This year’s 4th of July weekend is even more joyous than usual as we inch back to our new normal and reunite with friends and families. Be sure to catch the always-great Capital 4th on PBS.
Some movies to share:
Independence Day Will Smith, Bill Pullman, and Jeff Goldblum star in one ofthe all-time great popcorn pleasures. Aliens attack the earth and it takes a quirky engineer, a plucky President, and a heroic military pilot to save the day. What does that have to do with the 4th of July? Listen to the President’s stirring pep talk.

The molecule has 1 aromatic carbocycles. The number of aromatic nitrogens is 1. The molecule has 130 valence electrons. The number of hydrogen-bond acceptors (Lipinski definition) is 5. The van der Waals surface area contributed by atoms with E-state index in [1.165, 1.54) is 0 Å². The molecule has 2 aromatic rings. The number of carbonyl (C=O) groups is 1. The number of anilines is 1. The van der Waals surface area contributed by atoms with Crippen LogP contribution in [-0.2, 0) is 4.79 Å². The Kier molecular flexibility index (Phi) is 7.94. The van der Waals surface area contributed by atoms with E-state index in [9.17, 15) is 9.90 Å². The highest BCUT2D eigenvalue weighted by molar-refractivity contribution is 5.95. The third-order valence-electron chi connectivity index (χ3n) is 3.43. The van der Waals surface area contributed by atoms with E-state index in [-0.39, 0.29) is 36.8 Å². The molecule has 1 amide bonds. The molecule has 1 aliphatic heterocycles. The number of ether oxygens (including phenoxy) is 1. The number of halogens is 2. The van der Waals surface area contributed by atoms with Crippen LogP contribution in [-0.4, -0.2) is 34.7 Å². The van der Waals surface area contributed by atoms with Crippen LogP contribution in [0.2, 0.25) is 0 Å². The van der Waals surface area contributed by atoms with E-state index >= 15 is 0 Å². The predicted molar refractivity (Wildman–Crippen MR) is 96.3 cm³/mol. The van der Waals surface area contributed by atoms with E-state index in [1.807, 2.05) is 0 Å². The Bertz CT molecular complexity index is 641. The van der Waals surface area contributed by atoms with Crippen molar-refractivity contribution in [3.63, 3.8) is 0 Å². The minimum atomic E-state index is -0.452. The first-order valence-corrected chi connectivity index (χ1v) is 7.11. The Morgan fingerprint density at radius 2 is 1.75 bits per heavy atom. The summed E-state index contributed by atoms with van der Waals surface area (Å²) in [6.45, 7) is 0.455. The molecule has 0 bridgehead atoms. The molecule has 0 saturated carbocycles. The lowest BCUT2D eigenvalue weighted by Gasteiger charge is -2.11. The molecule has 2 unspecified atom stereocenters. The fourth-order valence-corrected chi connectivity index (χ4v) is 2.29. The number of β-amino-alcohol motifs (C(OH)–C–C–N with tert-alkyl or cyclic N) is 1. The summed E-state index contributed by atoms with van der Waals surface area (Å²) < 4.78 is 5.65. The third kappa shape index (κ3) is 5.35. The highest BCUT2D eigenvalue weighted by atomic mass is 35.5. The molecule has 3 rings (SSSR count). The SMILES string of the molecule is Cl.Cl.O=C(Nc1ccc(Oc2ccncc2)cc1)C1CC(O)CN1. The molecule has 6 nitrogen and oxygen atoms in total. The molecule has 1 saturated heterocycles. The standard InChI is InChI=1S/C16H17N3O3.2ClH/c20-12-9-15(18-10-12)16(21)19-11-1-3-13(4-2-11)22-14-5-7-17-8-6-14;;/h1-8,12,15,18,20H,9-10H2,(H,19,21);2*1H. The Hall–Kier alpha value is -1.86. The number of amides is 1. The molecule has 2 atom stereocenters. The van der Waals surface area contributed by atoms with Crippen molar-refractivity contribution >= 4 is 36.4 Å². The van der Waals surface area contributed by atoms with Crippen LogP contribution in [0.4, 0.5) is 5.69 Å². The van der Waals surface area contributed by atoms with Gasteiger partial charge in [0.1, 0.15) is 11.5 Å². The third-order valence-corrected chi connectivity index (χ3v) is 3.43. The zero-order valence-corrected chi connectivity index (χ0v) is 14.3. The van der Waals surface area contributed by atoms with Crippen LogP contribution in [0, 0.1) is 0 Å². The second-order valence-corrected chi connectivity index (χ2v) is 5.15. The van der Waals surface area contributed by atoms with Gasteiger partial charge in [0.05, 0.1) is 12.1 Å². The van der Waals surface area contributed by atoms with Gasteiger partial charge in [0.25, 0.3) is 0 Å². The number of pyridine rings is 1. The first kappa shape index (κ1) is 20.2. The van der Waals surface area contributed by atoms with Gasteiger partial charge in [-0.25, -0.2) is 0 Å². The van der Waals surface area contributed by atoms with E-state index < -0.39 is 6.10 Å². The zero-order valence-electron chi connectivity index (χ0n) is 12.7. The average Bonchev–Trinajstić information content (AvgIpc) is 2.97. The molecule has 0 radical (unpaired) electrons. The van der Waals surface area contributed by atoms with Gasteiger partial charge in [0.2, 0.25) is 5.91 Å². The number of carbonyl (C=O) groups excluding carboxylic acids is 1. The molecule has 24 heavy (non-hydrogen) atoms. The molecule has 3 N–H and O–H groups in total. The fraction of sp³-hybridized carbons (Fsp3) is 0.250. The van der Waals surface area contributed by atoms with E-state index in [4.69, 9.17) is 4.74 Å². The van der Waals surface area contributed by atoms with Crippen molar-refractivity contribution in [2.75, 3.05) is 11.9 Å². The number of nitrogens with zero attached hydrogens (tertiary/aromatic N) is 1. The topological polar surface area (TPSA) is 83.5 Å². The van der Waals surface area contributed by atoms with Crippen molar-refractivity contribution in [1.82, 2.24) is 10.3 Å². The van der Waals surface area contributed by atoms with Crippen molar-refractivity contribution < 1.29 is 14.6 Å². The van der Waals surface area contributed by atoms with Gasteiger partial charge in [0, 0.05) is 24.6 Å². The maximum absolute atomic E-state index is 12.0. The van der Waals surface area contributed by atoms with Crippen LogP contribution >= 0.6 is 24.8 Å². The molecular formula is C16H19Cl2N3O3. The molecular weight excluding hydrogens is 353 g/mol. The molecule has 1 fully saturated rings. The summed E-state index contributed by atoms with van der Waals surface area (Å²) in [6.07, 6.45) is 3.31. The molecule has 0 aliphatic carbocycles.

Johnny Tremain The Disney version of this classic YA book by Esther Forbes is set in the Revolutionary War era, told from the perspective of an apprentice to Paul Revere.
1776 I love this film, based on the Broadway musical about the signing of the Declaration of Independence, with almost all of the stars from the acclaimed stage production, including William Daniels as the “obnoxious and disliked” John Adams, Ken Howard as a dashing Thomas Jefferson, and Howard Da Silva as Benjamin Franklin.
The movies have given us warm, loving, mothers, evil, abusive mothers, even alien mothers. Some of my favorites are featured in my book, 50 Must-See Movies: Mothers, including these.